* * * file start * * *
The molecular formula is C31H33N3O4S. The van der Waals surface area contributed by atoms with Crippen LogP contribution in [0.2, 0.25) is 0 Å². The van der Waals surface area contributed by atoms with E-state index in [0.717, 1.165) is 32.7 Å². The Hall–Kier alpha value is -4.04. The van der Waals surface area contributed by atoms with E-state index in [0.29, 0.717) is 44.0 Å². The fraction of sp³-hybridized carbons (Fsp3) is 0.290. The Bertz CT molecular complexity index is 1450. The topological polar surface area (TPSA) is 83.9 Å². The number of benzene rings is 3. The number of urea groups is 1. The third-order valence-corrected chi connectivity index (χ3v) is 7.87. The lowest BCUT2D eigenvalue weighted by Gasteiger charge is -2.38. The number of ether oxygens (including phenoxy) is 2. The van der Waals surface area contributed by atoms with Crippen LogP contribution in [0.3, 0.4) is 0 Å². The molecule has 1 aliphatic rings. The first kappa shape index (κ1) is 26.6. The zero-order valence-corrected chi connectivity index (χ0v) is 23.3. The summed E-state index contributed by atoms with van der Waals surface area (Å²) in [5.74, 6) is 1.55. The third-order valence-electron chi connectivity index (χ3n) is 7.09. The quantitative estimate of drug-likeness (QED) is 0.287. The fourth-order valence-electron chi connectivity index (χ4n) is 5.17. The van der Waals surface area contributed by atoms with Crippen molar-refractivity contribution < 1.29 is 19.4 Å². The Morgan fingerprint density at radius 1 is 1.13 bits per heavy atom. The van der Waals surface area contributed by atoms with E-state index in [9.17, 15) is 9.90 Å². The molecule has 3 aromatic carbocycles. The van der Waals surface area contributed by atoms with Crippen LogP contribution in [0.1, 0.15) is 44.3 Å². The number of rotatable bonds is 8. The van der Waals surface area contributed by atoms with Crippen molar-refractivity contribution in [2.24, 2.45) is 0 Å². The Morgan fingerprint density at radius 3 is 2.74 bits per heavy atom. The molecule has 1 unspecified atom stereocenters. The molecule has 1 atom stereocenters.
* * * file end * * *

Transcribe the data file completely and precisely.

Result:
The molecular formula is C31H33N3O4S. The van der Waals surface area contributed by atoms with Crippen LogP contribution in [0.2, 0.25) is 0 Å². The van der Waals surface area contributed by atoms with E-state index in [0.717, 1.165) is 32.7 Å². The Hall–Kier alpha value is -4.04. The van der Waals surface area contributed by atoms with E-state index in [0.29, 0.717) is 44.0 Å². The fraction of sp³-hybridized carbons (Fsp3) is 0.290. The Bertz CT molecular complexity index is 1450. The topological polar surface area (TPSA) is 83.9 Å². The number of benzene rings is 3. The number of urea groups is 1. The third-order valence-corrected chi connectivity index (χ3v) is 7.87. The lowest BCUT2D eigenvalue weighted by Gasteiger charge is -2.38. The number of ether oxygens (including phenoxy) is 2. The van der Waals surface area contributed by atoms with Crippen LogP contribution in [0.3, 0.4) is 0 Å². The molecule has 1 aliphatic rings. The first kappa shape index (κ1) is 26.6. The zero-order valence-corrected chi connectivity index (χ0v) is 23.3. The summed E-state index contributed by atoms with van der Waals surface area (Å²) in [5.74, 6) is 1.55. The third-order valence-electron chi connectivity index (χ3n) is 7.09. The quantitative estimate of drug-likeness (QED) is 0.287. The fourth-order valence-electron chi connectivity index (χ4n) is 5.17. The van der Waals surface area contributed by atoms with Crippen molar-refractivity contribution < 1.29 is 19.4 Å². The Morgan fingerprint density at radius 1 is 1.13 bits per heavy atom. The van der Waals surface area contributed by atoms with E-state index in [9.17, 15) is 9.90 Å². The molecule has 3 aromatic carbocycles. The van der Waals surface area contributed by atoms with Crippen LogP contribution in [0.1, 0.15) is 44.3 Å². The number of rotatable bonds is 8. The van der Waals surface area contributed by atoms with Crippen molar-refractivity contribution in [2.24, 2.45) is 0 Å². The Morgan fingerprint density at radius 3 is 2.74 bits per heavy atom. The molecule has 1 unspecified atom stereocenters. The molecule has 1 atom stereocenters.